Advertisement
YOU ARE HERE: LAT HomeCollections

BOOSTER SHOTS: Oddities, musings and news from the
health world

How can you tell whether your child is obese?

October 07, 2010

About 18% of youths 12 to 19 are obese, as well as 20% of children 6 to 11 and 10% of those 2 to 5 years old. These Centers for Disease Control and Prevention figures date to 2008, but all indications are that those numbers are on the rise.

How do you know whether your child is obese? You can't tell just by looking.

One of the tools a doctor will use is a BMI growth chart that compares your child's body mass index, or BMI, calculated from his or her weight and height, with others of the same sex and age. Children who fall in the 85th to 95th BMI percentiles (meaning 85% to 95% of children have a lower BMI) are considered overweight; 95th percentile and above indicates obesity. Check out more information about kids and weight by reading "Tips for Parents: Ideas to Help Children Maintain a Healthy Weight."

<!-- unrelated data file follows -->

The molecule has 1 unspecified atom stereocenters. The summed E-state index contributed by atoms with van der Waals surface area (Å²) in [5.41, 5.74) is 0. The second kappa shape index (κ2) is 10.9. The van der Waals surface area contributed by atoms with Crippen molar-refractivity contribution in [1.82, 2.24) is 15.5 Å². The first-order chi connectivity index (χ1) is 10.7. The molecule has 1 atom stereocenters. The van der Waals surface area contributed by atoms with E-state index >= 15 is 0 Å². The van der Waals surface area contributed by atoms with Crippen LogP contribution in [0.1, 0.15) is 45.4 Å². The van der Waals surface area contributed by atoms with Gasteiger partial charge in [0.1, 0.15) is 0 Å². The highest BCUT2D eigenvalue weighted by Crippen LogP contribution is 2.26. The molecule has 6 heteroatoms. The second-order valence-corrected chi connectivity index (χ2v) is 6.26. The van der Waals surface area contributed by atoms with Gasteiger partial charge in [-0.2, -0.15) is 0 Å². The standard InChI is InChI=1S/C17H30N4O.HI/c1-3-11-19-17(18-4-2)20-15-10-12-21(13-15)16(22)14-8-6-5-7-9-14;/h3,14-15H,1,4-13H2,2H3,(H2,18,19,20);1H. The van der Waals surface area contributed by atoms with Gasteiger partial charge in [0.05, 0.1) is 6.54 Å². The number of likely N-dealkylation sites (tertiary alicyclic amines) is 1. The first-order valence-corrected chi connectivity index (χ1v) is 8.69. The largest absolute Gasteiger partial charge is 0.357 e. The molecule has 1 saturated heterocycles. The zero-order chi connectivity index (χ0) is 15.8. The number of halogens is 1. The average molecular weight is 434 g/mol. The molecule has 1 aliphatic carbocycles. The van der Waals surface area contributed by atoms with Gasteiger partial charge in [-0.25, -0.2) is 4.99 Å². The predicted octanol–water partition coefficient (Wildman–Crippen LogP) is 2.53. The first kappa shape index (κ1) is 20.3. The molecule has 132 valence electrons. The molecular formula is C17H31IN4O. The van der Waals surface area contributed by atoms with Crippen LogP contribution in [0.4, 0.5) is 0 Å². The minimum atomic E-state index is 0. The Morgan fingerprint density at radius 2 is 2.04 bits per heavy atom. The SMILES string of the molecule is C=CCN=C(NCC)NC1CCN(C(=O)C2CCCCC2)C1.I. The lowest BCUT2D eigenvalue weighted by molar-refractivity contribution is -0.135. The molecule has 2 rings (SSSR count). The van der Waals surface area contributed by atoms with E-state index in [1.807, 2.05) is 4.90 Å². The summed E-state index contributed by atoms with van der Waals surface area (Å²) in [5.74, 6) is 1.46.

Childhood obesity can continue into adulthood and lead to heart disease, diabetes and high blood pressure. Health professionals nationwide are pushing exercise and healthy eating programs for kids. The Baltimore Sun reports on this trend by profiling a doctor who's taking a cue from the U.S. Fish and Wildlife Service in "Pediatrician has prescription to fight obesity."

--Mary Forgione / For the Los Angeles Times

Advertisement
Los Angeles Times Articles
|
|
|